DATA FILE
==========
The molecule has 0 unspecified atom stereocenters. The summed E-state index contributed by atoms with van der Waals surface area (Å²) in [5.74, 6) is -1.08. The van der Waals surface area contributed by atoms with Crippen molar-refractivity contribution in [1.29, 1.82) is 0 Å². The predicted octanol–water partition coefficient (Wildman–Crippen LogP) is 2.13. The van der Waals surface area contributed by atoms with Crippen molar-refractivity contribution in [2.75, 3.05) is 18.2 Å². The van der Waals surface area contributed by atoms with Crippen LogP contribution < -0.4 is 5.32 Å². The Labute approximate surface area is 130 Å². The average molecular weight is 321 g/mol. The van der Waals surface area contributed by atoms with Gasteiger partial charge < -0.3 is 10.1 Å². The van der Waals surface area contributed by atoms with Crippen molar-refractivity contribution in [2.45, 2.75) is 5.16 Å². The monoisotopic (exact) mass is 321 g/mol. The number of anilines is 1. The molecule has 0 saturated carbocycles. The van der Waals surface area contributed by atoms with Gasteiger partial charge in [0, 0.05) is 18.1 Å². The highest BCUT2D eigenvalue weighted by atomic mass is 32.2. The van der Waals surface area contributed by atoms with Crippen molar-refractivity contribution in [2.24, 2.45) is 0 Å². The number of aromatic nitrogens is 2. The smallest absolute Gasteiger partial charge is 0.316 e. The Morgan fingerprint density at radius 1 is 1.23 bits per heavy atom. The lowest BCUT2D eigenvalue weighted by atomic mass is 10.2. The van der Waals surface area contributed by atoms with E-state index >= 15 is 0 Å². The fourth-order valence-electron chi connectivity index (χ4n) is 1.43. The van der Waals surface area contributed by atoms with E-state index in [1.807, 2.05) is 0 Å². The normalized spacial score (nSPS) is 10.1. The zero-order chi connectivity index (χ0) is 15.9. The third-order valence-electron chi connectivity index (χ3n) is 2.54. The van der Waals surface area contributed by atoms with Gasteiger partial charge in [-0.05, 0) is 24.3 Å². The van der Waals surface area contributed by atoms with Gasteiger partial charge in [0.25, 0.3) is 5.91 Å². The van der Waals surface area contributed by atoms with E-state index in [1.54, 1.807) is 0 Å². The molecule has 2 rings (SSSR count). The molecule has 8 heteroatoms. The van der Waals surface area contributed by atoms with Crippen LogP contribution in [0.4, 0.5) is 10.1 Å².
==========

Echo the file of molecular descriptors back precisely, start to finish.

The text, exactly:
The molecule has 0 unspecified atom stereocenters. The summed E-state index contributed by atoms with van der Waals surface area (Å²) in [5.74, 6) is -1.08. The van der Waals surface area contributed by atoms with Crippen molar-refractivity contribution in [1.29, 1.82) is 0 Å². The predicted octanol–water partition coefficient (Wildman–Crippen LogP) is 2.13. The van der Waals surface area contributed by atoms with Crippen molar-refractivity contribution in [2.75, 3.05) is 18.2 Å². The van der Waals surface area contributed by atoms with Crippen LogP contribution < -0.4 is 5.32 Å². The Labute approximate surface area is 130 Å². The average molecular weight is 321 g/mol. The van der Waals surface area contributed by atoms with Gasteiger partial charge < -0.3 is 10.1 Å². The van der Waals surface area contributed by atoms with Crippen molar-refractivity contribution in [2.45, 2.75) is 5.16 Å². The monoisotopic (exact) mass is 321 g/mol. The number of anilines is 1. The molecule has 0 saturated carbocycles. The van der Waals surface area contributed by atoms with Gasteiger partial charge in [0, 0.05) is 18.1 Å². The highest BCUT2D eigenvalue weighted by atomic mass is 32.2. The van der Waals surface area contributed by atoms with Crippen molar-refractivity contribution in [2.24, 2.45) is 0 Å². The number of aromatic nitrogens is 2. The smallest absolute Gasteiger partial charge is 0.316 e. The Morgan fingerprint density at radius 1 is 1.23 bits per heavy atom. The lowest BCUT2D eigenvalue weighted by atomic mass is 10.2. The van der Waals surface area contributed by atoms with E-state index >= 15 is 0 Å². The fourth-order valence-electron chi connectivity index (χ4n) is 1.43. The van der Waals surface area contributed by atoms with E-state index in [1.807, 2.05) is 0 Å². The normalized spacial score (nSPS) is 10.1. The zero-order chi connectivity index (χ0) is 15.9. The third-order valence-electron chi connectivity index (χ3n) is 2.54. The van der Waals surface area contributed by atoms with Gasteiger partial charge in [-0.05, 0) is 24.3 Å². The van der Waals surface area contributed by atoms with Gasteiger partial charge in [0.25, 0.3) is 5.91 Å². The van der Waals surface area contributed by atoms with E-state index in [1.54, 1.807) is 0 Å². The molecule has 2 rings (SSSR count). The molecule has 8 heteroatoms. The van der Waals surface area contributed by atoms with Crippen LogP contribution in [0.4, 0.5) is 10.1 Å².